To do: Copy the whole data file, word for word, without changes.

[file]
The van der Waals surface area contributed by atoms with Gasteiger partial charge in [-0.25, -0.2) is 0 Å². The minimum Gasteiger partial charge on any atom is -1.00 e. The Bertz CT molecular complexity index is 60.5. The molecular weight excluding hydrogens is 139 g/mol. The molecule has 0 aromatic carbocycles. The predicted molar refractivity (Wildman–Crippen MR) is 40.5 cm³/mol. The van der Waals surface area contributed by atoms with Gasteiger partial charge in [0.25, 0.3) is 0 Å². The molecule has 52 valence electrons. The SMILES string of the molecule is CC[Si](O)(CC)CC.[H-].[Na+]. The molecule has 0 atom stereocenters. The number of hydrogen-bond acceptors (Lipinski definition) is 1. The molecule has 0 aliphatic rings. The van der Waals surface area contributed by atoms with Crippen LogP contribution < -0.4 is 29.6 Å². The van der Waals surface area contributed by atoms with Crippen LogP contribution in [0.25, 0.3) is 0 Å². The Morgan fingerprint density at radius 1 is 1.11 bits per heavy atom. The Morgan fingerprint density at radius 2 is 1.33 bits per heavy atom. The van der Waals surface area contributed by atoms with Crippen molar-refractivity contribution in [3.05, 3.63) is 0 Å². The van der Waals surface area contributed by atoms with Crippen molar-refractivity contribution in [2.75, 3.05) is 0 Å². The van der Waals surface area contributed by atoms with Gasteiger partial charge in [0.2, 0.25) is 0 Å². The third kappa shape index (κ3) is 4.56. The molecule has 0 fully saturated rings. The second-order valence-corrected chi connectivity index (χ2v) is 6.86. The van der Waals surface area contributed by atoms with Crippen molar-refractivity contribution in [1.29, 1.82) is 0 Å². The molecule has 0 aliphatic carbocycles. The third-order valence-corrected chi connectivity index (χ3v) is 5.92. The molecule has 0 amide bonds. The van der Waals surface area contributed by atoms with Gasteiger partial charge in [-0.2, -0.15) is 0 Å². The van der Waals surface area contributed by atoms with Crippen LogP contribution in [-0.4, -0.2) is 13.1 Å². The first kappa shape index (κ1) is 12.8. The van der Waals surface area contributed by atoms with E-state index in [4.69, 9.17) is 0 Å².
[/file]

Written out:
The van der Waals surface area contributed by atoms with Gasteiger partial charge in [-0.25, -0.2) is 0 Å². The minimum Gasteiger partial charge on any atom is -1.00 e. The Bertz CT molecular complexity index is 60.5. The molecular weight excluding hydrogens is 139 g/mol. The molecule has 0 aromatic carbocycles. The predicted molar refractivity (Wildman–Crippen MR) is 40.5 cm³/mol. The van der Waals surface area contributed by atoms with Gasteiger partial charge in [0.25, 0.3) is 0 Å². The molecule has 52 valence electrons. The SMILES string of the molecule is CC[Si](O)(CC)CC.[H-].[Na+]. The molecule has 0 atom stereocenters. The number of hydrogen-bond acceptors (Lipinski definition) is 1. The molecule has 0 aliphatic rings. The van der Waals surface area contributed by atoms with Crippen LogP contribution < -0.4 is 29.6 Å². The van der Waals surface area contributed by atoms with Crippen LogP contribution in [0.25, 0.3) is 0 Å². The Morgan fingerprint density at radius 1 is 1.11 bits per heavy atom. The Morgan fingerprint density at radius 2 is 1.33 bits per heavy atom. The van der Waals surface area contributed by atoms with Crippen molar-refractivity contribution in [3.05, 3.63) is 0 Å². The van der Waals surface area contributed by atoms with Crippen molar-refractivity contribution in [2.75, 3.05) is 0 Å². The van der Waals surface area contributed by atoms with Gasteiger partial charge in [0.2, 0.25) is 0 Å². The third kappa shape index (κ3) is 4.56. The molecule has 0 fully saturated rings. The second-order valence-corrected chi connectivity index (χ2v) is 6.86. The van der Waals surface area contributed by atoms with Crippen molar-refractivity contribution in [1.29, 1.82) is 0 Å². The molecule has 0 aliphatic carbocycles. The third-order valence-corrected chi connectivity index (χ3v) is 5.92. The molecule has 0 amide bonds. The van der Waals surface area contributed by atoms with Gasteiger partial charge in [-0.2, -0.15) is 0 Å². The van der Waals surface area contributed by atoms with Crippen LogP contribution in [-0.4, -0.2) is 13.1 Å². The first kappa shape index (κ1) is 12.8. The van der Waals surface area contributed by atoms with E-state index in [4.69, 9.17) is 0 Å².